Comparing the price of legal services can really benefit consumers


The Legal Service Board today publishes its second prices of individual consumer legal services research report.

The clear message that it delivers is that you can easily pay more than you might need to for a legal service unless you compare prices.

This report provides an analysis of a recently conducted survey of prices quoted for commonly used legal services: a) conveyancing; b) family; and c) wills, trusts and probate.

Neil Buckley, Chief Executive of the Legal Services Board said:

“This important research helps us understand more about what individual consumers are likely to pay for certain commonly used legal services. The findings help us understand changes in prices over time and provide insights into the extent of competition between providers, as well as affordability and access to justice for consumers.

Previous research has shown that price is a key factor in determining whether or not individual consumers opt to use legal services and, if they do, which ones they choose. This research however demonstrates the need for more price transparency in the legal services market. This is why the current consultations by the legal regulators on how to achieve more and better information are so important.”

The key findings from the 2017 survey of prices are:

    1. Fixed fees are cheaper than other forms of charging in all three market segments
    1. Firms based in the South East are on average a third more expensive than those based elsewhere
    1. Shopping around really pays. Savings to consumers range from 17% to over 400% of average weekly income (between £80 and over £2,000) comparing the lower and upper quartile quoted prices
    1. There appears to be a relationship between prices and regulation. For example in conveyancing, the average prices quoted by licensed conveyancers are lower than those quoted by solicitors
    1. There has been no change in the proportion of firms displaying prices on their website between 2015 and 2017 (18%), pointing to a continued lack of information not enabling consumers to easily shop around. Only a relatively small number of providers currently plan to change this practice by displaying prices on their websites in future

 

  1. For those firms which reported increasing their prices in the 2017 survey, 29% cited an increase in the cost of overheads or staff as the main reason, and 26% stated they were responding to increases in other providers’ prices, andFirm based differences, not captured in the survey, appear to account for a large part of the differences in prices quoted. Differences in methods of service delivery do not appear to be key factors in explaining price differences.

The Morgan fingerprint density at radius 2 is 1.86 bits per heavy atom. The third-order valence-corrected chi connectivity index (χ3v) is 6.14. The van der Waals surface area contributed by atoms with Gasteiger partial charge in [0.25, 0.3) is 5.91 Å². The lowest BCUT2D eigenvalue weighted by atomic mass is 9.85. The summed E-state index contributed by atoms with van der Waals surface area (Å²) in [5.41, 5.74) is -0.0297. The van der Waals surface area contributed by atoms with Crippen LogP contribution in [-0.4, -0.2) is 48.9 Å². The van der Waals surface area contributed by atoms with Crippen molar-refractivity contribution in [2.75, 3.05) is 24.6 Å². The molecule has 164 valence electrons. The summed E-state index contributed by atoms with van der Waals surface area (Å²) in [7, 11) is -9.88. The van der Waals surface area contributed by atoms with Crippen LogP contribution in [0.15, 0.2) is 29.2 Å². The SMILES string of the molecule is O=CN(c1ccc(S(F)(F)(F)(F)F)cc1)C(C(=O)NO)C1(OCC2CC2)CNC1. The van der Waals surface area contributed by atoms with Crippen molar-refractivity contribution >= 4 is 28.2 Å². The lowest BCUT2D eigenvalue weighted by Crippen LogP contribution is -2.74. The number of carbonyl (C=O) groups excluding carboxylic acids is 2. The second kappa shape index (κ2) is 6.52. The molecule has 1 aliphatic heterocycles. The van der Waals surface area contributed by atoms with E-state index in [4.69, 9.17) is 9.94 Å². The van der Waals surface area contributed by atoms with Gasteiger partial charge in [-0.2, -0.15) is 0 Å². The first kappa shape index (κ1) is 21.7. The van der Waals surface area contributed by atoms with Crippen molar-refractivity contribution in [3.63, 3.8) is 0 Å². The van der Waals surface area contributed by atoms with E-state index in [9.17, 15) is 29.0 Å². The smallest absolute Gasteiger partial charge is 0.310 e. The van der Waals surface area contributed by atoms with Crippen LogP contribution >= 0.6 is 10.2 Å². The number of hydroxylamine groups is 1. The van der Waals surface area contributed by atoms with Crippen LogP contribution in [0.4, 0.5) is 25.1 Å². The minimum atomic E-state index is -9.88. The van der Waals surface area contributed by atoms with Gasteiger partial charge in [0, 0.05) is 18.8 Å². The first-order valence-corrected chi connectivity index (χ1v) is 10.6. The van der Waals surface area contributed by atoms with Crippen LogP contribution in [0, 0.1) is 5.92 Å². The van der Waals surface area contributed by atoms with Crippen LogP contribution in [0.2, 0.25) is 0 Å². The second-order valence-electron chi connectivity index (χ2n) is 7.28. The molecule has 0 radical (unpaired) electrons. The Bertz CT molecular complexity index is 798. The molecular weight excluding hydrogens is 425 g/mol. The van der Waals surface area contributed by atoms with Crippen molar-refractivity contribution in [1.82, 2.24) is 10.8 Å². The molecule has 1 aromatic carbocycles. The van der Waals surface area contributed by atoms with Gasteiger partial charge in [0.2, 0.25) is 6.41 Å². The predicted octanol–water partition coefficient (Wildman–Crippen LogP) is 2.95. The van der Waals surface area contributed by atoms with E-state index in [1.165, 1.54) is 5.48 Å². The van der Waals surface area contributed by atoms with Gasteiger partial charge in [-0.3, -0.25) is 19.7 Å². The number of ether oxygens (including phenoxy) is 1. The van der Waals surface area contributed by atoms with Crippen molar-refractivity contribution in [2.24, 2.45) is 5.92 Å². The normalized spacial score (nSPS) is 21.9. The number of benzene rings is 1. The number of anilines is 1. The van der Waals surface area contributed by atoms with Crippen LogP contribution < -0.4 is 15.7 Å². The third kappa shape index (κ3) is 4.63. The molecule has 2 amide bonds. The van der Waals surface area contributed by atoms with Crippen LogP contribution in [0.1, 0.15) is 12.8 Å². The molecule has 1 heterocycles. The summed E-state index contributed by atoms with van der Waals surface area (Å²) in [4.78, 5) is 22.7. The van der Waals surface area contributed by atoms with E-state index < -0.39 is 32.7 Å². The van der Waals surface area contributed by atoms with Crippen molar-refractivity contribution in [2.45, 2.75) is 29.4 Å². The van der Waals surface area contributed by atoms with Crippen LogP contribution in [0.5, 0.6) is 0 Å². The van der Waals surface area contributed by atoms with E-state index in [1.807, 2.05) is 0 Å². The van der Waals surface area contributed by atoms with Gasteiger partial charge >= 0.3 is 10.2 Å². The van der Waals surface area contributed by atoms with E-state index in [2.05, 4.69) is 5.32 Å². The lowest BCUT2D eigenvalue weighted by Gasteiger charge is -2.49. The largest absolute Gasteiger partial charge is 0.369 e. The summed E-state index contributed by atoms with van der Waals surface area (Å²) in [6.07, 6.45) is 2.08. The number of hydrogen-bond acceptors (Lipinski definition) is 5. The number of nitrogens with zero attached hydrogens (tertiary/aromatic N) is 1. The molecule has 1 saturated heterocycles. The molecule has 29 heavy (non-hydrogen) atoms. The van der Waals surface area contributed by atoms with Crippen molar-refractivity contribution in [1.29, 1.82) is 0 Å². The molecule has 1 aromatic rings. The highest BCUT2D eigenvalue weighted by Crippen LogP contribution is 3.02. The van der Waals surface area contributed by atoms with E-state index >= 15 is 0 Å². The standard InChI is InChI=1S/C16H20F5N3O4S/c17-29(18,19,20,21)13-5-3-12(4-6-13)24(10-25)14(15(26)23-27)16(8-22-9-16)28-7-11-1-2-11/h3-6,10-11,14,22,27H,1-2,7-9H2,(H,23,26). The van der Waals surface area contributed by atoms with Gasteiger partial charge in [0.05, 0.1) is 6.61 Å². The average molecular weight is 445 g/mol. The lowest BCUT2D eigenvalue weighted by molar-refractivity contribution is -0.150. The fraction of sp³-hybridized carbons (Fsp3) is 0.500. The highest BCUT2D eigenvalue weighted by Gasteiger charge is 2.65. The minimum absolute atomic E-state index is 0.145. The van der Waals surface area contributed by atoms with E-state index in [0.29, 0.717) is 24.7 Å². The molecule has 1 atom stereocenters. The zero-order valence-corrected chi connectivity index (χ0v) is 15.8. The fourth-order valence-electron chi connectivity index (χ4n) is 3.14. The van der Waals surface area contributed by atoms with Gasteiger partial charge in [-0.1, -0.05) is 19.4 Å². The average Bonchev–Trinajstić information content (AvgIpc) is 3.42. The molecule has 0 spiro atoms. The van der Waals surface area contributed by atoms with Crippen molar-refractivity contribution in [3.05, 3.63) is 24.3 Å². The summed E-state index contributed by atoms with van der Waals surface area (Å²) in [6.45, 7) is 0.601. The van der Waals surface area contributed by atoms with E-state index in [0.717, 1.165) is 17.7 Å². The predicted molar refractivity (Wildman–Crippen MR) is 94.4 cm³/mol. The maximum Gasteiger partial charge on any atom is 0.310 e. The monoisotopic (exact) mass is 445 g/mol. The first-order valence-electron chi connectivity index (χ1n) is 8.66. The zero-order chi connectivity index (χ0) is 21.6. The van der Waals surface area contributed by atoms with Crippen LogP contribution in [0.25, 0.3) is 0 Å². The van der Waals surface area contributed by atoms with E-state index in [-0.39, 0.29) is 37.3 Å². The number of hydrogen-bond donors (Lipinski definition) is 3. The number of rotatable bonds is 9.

A number of infographic diagrams have been produced to illustrate the key findings in each of the three areas:

a) conveyancing

b) family

c) Wills, trusts and probate

 

ENDS

For further information, please contact the LSB’s Communications Manager, Vincent McGovern (020 7271 0068).

Notes for editors:

  1. The prices of individual consumer legal services 2017 research report can be found here.
  2. This report presents the findings of our analysis of a survey of prices quoted by 1,491 firms for fifteen different scenarios across the three market segments of a) conveyancing; b) family; and c) wills, trusts and probate.
  3. To allow analysis of changes over time, the 2017 survey is compared to the 2015 survey using the Retail Price Index to inflate the prices in the 2015 survey to ensure we only focus on real changes in price.
  4. The first prices of individual consumer legal services research report was undertaken between November 2015 and January 2016 and was published in spring 2016. It can be found here.
  5. The CMA’s final report and recommendations and further information about the process can be found here.
  6. The LSB’s initial response, and subsequent comments, to the CMA regarding this study can be found here.
  7. The Legal Services Act 2007 (the Act) created the LSB as a new regulator with responsibility for overseeing the regulation of legal services in England and Wales. The new regulatory regime became active on 1 January 2010.
  8. The LSB oversees nine approved regulators, which in turn regulate individual legal practitioners. The approved regulators, designated under Part 1 of Schedule 4 of the 2007 Act, are the Law Society, the General Council of the Bar, the Master of the Faculties, the Chartered Institute of Legal Executives, the Council for Licensed Conveyancers, the Chartered Institute of Patent Attorneys, the Chartered Institute of Trade Mark Attorneys and the Association of Costs Lawyers. They have subsequently being joined as an approved regulator by the Institute of Chartered Accountants in England and Wales.In addition, the Institute of Chartered Accountants of Scotland and the Association of Chartered Certified Accountants are listed as approved regulators in relation only to reserved probate activities.
  9. As at 1 April 2017, the legal profession in England and Wales comprised 148,690 solicitors, 15,281 barristers, 6,809 chartered legal executives and 5,958 other individuals operating in other areas of the legal profession such as conveyancing. The UK legal sector turnover was £31 billion per annum (2016) which is up 19% in cash terms since 2012. For more information see here.

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